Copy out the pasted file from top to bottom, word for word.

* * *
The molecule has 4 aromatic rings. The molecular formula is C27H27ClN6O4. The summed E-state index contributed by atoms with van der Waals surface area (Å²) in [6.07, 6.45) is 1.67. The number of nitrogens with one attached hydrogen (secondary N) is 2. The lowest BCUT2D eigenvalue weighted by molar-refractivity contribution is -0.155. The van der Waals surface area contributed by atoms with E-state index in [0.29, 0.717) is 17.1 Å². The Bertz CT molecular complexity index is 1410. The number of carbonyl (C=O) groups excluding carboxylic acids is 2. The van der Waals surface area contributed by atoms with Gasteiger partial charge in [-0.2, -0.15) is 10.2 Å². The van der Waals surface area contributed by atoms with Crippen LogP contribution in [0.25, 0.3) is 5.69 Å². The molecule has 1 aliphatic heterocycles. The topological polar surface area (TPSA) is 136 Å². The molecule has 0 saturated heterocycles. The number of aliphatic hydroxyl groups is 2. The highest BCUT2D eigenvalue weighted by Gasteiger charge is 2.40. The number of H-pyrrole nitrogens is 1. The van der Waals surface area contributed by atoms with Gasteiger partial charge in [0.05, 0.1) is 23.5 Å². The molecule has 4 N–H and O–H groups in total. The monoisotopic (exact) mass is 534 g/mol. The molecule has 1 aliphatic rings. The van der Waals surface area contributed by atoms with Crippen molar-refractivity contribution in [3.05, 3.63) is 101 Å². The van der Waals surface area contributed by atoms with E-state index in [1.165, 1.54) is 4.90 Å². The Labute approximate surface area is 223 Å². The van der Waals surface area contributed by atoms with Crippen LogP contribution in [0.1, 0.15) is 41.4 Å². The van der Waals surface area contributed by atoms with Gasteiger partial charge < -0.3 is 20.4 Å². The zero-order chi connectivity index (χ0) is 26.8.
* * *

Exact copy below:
The molecule has 4 aromatic rings. The molecular formula is C27H27ClN6O4. The summed E-state index contributed by atoms with van der Waals surface area (Å²) in [6.07, 6.45) is 1.67. The number of nitrogens with one attached hydrogen (secondary N) is 2. The lowest BCUT2D eigenvalue weighted by molar-refractivity contribution is -0.155. The van der Waals surface area contributed by atoms with E-state index in [0.29, 0.717) is 17.1 Å². The Bertz CT molecular complexity index is 1410. The number of carbonyl (C=O) groups excluding carboxylic acids is 2. The van der Waals surface area contributed by atoms with Gasteiger partial charge in [-0.2, -0.15) is 10.2 Å². The van der Waals surface area contributed by atoms with Crippen LogP contribution in [0.25, 0.3) is 5.69 Å². The molecule has 1 aliphatic heterocycles. The topological polar surface area (TPSA) is 136 Å². The molecule has 0 saturated heterocycles. The number of aliphatic hydroxyl groups is 2. The highest BCUT2D eigenvalue weighted by Gasteiger charge is 2.40. The number of H-pyrrole nitrogens is 1. The van der Waals surface area contributed by atoms with Gasteiger partial charge in [0.05, 0.1) is 23.5 Å². The molecule has 4 N–H and O–H groups in total. The monoisotopic (exact) mass is 534 g/mol. The molecule has 1 aliphatic rings. The van der Waals surface area contributed by atoms with Crippen molar-refractivity contribution in [3.05, 3.63) is 101 Å². The van der Waals surface area contributed by atoms with E-state index in [1.165, 1.54) is 4.90 Å². The Labute approximate surface area is 223 Å². The van der Waals surface area contributed by atoms with Crippen LogP contribution in [0.1, 0.15) is 41.4 Å². The van der Waals surface area contributed by atoms with Gasteiger partial charge < -0.3 is 20.4 Å². The zero-order chi connectivity index (χ0) is 26.8.